For what it's worth, I am sorry a talented Rider died in pursuit of glory. It is also a shame that a monument to him has been damaged. However as he is known to have had amphetamine in his system at the time of his demise, I feel it is fair comment to question the thought processes of people in the general public who now hold him in such high regard whilst at the same time vilifying modern day cheats. To take a point from an earlier post, are not some of the current crop of dopers also imperfect and charismatic?.
I think most would agree that the man was talented, and had grit, but should we condone drug use?. Probably not.
Should we applaud someone who literally rides themself to death?, and more to the point what does that say about us?.

Your considered comments do somewhat display a lack of knowledge about professional cycling - as did those of 'The Doctor'. Hence my anger and my response.

Drugs have been endemic in the sport since its genesis. Whether ether, cocaine, heroin or strychnine, drugs were adopted wholesale at the outset to enable riders to cope with the extreme challenges they were set by race organisers.

However, in 2013 we all have very different ideas about what is now acceptable - as we do about many other issues that the majority were more than happy to live with in 1903 e.g. the 50% depopulation of the Congo, mustard gas, the non-emancipation of women, etc, etc

Tom Simpson's death was notable for a number of reasons: he was a very popular and successful rider, and it happened on camera.

It could very well be argued that it was his death that began the whole change in attitude towards (and the regulation of) PEDs in cycling that has led us to our current position of 20/20 vision and moral rectitude.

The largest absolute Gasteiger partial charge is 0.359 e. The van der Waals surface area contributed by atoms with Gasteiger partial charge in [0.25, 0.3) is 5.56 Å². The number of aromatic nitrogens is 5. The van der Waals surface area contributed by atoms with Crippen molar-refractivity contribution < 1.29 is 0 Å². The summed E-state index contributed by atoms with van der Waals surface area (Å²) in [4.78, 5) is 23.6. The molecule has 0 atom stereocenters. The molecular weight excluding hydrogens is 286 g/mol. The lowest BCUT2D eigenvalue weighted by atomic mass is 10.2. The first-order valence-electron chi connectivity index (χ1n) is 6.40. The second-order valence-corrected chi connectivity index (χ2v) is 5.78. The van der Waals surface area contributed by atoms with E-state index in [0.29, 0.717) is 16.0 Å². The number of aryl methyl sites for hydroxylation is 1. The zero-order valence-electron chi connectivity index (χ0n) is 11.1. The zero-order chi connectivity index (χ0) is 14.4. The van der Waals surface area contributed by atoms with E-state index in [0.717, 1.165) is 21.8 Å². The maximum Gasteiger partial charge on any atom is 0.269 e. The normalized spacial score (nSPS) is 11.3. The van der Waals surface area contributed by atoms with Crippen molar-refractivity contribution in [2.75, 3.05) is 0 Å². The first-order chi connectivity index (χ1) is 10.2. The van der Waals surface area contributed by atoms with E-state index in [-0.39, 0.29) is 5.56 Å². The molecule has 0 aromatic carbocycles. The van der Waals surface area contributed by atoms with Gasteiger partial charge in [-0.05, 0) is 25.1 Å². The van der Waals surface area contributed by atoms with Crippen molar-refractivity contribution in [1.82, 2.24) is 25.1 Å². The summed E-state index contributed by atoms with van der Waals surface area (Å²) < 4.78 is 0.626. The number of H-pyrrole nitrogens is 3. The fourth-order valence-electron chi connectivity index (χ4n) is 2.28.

From that point onwards, we have indeed started to think about what it says about us and what we expect of others in this arena.

The reasons behind the ongoing admiration for Simpson are complex but only someone without the full context would struggle not to describe him as a victim.

p.s. If it helps at all, I'd be very happy to call The Doctor a cock to his face.

posted by Huw Watkins [88 posts]
13th December 2013 - 15:57

8 Likes

[deleted and edited]

posted by Huw Watkins [88 posts]
13th December 2013 - 15:57

3 Likes

Tom Simpson absolutely should be respected as a man, as should the wishes of him, his family and friends. Equally everyone has the right to remember him as they wish.

The question - Is drug use in the 60's comparable to the 90's onwards?. Well, each race is run with a set of rules stating what is or is not allowed. If someone sets out to deliberately do something to gain an advantage that is not permitted under the rules which were current at the time, and it is not done for the sake of their own wellbeing such as drinking water when required, then I would argue that the act could well be regarded as cheating. As such I think a comparison can be drawn when considering attitudes to cheating.

If we choose to gloss over the cheating of the past , and continue to revere the legends that went down this route then we implicitly accept their practices and therefore risk them remaining an integral part of the culture of the sport.

posted by missfaversham [5 posts]
13th December 2013 - 16:01

7 Likes

missfaversham wrote:
If we choose to gloss over the cheating of the past , and continue to revere the legends that went down this route then we implicitly accept their practices and therefore risk them remaining an integral part of the culture of the sport.

No, no we don't. We can accept and love cycling's past for what it was whilst still evolving. Otherwise we'd still see riders on fixed wheel bikes and wooden rims.

posted by farrell [1908 posts]
13th December 2013 - 16:29